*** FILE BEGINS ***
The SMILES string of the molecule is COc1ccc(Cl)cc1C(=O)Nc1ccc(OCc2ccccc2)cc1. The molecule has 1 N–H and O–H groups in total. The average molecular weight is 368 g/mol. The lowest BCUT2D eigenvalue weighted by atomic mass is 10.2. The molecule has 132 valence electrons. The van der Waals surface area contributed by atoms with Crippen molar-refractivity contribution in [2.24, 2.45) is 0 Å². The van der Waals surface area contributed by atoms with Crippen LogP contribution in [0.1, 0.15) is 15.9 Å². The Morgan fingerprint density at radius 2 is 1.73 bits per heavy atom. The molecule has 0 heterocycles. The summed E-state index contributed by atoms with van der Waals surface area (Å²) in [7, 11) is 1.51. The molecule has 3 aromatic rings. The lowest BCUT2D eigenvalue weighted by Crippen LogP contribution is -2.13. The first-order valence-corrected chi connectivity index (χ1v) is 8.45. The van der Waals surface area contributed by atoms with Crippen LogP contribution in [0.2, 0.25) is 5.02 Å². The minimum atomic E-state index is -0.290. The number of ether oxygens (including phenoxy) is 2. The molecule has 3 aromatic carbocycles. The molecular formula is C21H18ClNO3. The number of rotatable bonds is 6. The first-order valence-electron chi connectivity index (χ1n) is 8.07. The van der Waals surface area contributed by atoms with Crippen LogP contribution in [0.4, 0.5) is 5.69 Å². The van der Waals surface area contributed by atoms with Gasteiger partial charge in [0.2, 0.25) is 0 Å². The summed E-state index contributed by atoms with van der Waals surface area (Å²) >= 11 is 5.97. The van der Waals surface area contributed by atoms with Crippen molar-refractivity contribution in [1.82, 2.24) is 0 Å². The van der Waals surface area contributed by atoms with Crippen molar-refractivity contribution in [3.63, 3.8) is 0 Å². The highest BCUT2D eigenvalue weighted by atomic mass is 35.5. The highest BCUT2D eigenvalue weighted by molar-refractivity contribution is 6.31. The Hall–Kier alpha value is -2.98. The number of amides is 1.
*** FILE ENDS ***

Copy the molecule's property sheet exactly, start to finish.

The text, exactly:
The SMILES string of the molecule is COc1ccc(Cl)cc1C(=O)Nc1ccc(OCc2ccccc2)cc1. The molecule has 1 N–H and O–H groups in total. The average molecular weight is 368 g/mol. The lowest BCUT2D eigenvalue weighted by atomic mass is 10.2. The molecule has 132 valence electrons. The van der Waals surface area contributed by atoms with Crippen molar-refractivity contribution in [2.24, 2.45) is 0 Å². The van der Waals surface area contributed by atoms with Crippen LogP contribution in [0.1, 0.15) is 15.9 Å². The Morgan fingerprint density at radius 2 is 1.73 bits per heavy atom. The molecule has 0 heterocycles. The summed E-state index contributed by atoms with van der Waals surface area (Å²) in [7, 11) is 1.51. The molecule has 3 aromatic rings. The lowest BCUT2D eigenvalue weighted by Crippen LogP contribution is -2.13. The first-order valence-corrected chi connectivity index (χ1v) is 8.45. The van der Waals surface area contributed by atoms with Crippen LogP contribution in [0.2, 0.25) is 5.02 Å². The minimum atomic E-state index is -0.290. The number of ether oxygens (including phenoxy) is 2. The molecule has 3 aromatic carbocycles. The molecular formula is C21H18ClNO3. The number of rotatable bonds is 6. The first-order valence-electron chi connectivity index (χ1n) is 8.07. The van der Waals surface area contributed by atoms with Crippen LogP contribution in [0.4, 0.5) is 5.69 Å². The van der Waals surface area contributed by atoms with Gasteiger partial charge in [0.2, 0.25) is 0 Å². The summed E-state index contributed by atoms with van der Waals surface area (Å²) >= 11 is 5.97. The van der Waals surface area contributed by atoms with Crippen molar-refractivity contribution in [1.82, 2.24) is 0 Å². The van der Waals surface area contributed by atoms with Crippen molar-refractivity contribution in [3.63, 3.8) is 0 Å². The highest BCUT2D eigenvalue weighted by atomic mass is 35.5. The highest BCUT2D eigenvalue weighted by molar-refractivity contribution is 6.31. The Hall–Kier alpha value is -2.98. The number of amides is 1.